Ten tips to support your child through their Common Entrance, GCSEs or A Levels

The revision, emotions, and brain power required for every exam over the next coming weeks will be exhausting for teens. If your child has dyslexia, this exhaustion level steps up a notch too, as they have to work even harder to understand what is being asked of them.

My eldest son will be taking his A-Levels over the next coming weeks. I can’t quite believe we’re saying “he’s taking his A-Levels”. One of them being Economics!  This was my son who found learning to read and write unbelievably tricky.  However, I hope it shows that your children can succeed in school and an exam environment. I’ve experienced over the years as a parent (and as a trained dyslexia professional) that giving your child the right tools and support can be transformational. I’m nervous for my son, as any parent will be, but we have a sound system in place that I know he will walk into the exam room with confidence to tackle the questions head-on.

I’d love to share our tips with you to help your child get through their exams over the next few weeks.

Ten tips to support your dyslexic child through reviews

1. A consistent sleeping pattern
Our brains function better if we stick to the same daily sleeping sequence (not accessible over the exam period). Agree with your child a time for them to go to sleep and a time to wake up. Rising by 7.00 am in the right place to start. It’ll give your child enough time to get up, dressed, and eat a good breakfast before sitting down to revise or head off for an exam.

2. A visual revision and exam schedule
If you haven’t done already, compile a plan for the next coming weeks. Put it on the wall for you all to see. Children with dyslexia respond well to routine and structure as it helps with their working memory. Writing the schedule down, using colour, will also relieve their mind of exam dates and revision plans, which will help them focus. I believe starting early and having time at the end of the day for a break is an active pattern.

3. Colourful mind map revision
People with dyslexia struggle with short-term memory and working memory, which impacts how they remember information. Mind maps can help overcome this by introducing a new way to see things. Get your child to draw a mind map, in bright colours and with little pictures, for each subject. The act of them completing the task is revision in itself as it will help information enter their memory. When your child comes to revising, they will feel happier interacting with the mind map rather than staring at words on a page. They also have the bonus of enabling easy retrieval of information during an exam.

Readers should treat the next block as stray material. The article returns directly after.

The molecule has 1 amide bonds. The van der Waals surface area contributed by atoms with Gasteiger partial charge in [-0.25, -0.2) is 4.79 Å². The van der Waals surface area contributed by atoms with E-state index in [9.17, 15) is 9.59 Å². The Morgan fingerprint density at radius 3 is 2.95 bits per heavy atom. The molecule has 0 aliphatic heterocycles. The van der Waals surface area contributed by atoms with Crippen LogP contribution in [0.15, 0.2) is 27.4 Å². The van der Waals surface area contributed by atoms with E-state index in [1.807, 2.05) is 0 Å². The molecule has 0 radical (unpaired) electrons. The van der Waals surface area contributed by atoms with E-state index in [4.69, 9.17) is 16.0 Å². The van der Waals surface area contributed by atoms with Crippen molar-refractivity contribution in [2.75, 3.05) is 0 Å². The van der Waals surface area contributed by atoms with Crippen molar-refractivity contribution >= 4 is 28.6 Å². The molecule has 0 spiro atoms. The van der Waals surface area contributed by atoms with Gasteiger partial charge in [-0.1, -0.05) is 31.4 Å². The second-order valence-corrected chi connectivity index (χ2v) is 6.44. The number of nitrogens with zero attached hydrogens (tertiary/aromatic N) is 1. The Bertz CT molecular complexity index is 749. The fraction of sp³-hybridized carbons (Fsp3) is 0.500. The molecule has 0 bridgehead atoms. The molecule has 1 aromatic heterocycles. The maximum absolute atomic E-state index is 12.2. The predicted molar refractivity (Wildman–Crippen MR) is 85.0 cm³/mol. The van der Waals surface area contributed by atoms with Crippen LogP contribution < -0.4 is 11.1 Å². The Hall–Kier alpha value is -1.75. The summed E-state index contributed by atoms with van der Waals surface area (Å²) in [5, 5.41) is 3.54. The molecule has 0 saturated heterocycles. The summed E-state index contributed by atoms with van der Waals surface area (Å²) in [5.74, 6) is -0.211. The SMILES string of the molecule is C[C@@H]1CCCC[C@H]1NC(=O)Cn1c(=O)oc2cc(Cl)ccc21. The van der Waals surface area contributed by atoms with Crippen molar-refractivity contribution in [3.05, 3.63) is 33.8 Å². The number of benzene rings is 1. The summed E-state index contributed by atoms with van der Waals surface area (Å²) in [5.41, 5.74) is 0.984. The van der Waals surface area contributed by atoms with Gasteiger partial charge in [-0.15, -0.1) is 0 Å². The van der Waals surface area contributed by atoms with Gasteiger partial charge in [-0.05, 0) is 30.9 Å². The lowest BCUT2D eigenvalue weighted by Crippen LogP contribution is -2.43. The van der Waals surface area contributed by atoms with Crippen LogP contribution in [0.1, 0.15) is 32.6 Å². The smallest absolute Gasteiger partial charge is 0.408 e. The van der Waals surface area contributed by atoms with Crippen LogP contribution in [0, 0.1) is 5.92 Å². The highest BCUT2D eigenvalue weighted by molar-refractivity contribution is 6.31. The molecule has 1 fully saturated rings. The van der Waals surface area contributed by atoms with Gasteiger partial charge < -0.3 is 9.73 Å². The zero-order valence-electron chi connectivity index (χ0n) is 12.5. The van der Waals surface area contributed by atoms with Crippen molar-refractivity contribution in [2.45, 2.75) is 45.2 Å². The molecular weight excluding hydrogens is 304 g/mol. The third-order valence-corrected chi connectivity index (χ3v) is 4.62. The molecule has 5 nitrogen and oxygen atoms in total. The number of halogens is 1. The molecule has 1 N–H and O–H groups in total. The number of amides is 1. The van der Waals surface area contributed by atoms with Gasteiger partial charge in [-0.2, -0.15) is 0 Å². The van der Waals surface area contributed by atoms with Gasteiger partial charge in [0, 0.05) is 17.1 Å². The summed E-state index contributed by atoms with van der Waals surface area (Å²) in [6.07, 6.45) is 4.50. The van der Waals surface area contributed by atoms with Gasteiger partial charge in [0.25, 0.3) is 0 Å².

4. Chanting information
Get your child to talk themselves through things they’re learning, out loud. Repeat information again and again. This technique will help their memory take on new details until it becomes automatic. When they need to revisit the information in the exam room, your child will be able to hear themselves saying the words, and it will give them the ability to write the answers down.

5. Highlight keywords
Children with dyslexia can struggle to skim sentences. In a pressurised situation, the words on the page are even more likely to muddle in front of them. Equip your child with highlighter pens to take into the exam. Tell them to highlight the keywords when reading a question. The colour on the page will enable them to concentrate on what is being asked.

6. Tackle favourite topics first
Every child will enjoy a specific area of a subject. Tell your child to tackle these parts in the exam early. Once they have answered these questions, they can go back and answer the rest. This technique helps them score as many marks as possible on the areas they’re confident in. Marks from the topics they struggle with will be a bonus.

7. Draw out math and word problems
Visuals are so important for children with dyslexia. It helps them interact with information to understand issues and sequences. Guide your child through how they could sketch out maths and literature questions. Small diagrams will make it easier for them to see the answers.

8. Take a deep breath between questions
It’s not easy teaching a teenager to breathe deeply. But breathing techniques can help with anxiety in exams. I always tell my children to close their eyes and take a deep breath after each question. It helps them get rid of the information associated with the last query and focus on the next.

9. Eat well and drink plenty of water
What we put into our bodies, teenagers included makes a real difference to how we feel. Support your child with a proper diet during their exams. Lots of carbs, protein, fruit and veg, will boost their moods and give your child the fuel they need. Water is fantastic for energy too. Perhaps a new water bottle will incentivise them to pick it up and take a gulp!

10. Factor in a lot of downtime
Your child’s brain will be working extremely hard over the next few weeks, so encourage them to take breaks to recover. Downtime is significant to ensure they don’t burn out. A right mix of revision and relaxation will give their brains and bodies the stamina they need to get through.



Finally, good luck! To your child, and you. Drop me a note if you’d like more tips for supporting your child during their exam period. I’d love to hear from you.

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